At the urging of Jake Garn, former senator, naval aviator and space-shuttle passenger, the Salt Lake Airports Department Board has agreed unanimously to ask the Federal Aviation Administration to lift some of its restrictions on general aviation.
"I'm angry. I see so many things being done that have nothing to do with security, that will not save one life," Garn told fellow board members Wednesday.
He called many of the emergency FAA restrictions "silly and arbitrary," and said a number of them "have no safety factor whatsoever."
Garn, an instrument-rated private pilot who flew with the Navy for four years and with the Utah Air National Guard for 20, said he cannot see any sense in continuing new requirements that private pilots must file an instrument flight plan and then fly on instruments each time they take off.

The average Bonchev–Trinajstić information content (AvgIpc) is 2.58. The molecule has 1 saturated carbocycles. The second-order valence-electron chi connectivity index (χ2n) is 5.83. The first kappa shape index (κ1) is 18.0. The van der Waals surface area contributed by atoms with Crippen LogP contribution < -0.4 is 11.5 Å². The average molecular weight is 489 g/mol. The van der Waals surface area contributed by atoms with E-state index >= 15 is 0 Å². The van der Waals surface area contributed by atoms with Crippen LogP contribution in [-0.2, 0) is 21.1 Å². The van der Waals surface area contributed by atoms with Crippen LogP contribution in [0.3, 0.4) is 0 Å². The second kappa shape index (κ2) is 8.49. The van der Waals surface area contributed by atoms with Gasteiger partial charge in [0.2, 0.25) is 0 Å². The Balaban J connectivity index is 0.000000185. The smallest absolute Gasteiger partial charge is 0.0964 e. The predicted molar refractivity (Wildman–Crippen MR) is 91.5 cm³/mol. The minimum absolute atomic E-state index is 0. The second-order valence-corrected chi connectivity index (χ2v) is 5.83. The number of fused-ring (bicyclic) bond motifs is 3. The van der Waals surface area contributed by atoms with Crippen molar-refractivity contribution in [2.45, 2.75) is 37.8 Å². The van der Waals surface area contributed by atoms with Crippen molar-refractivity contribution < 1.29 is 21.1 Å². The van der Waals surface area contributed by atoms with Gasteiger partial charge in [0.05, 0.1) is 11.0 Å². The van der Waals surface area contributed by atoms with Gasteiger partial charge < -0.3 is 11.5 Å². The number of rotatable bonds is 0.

Only pilots capable of flying visual flight rules are grounded, which could cripple smaller airports dependent on those private pilots to purchase aviation fuel or bring in their small airplanes for general repairs and service, said Garn, who served in the U.S. Senate for 18 years.
"The theory is they'll have more control if you've filed a flight plan," Garn said. "But, having filed an IFR flight plan, once the pilot is in the air, you can't tell if that person is honest. It gives you no more control unless you're prepared to send up an F-16 to shoot them down if the pilot deviates from his flight plan."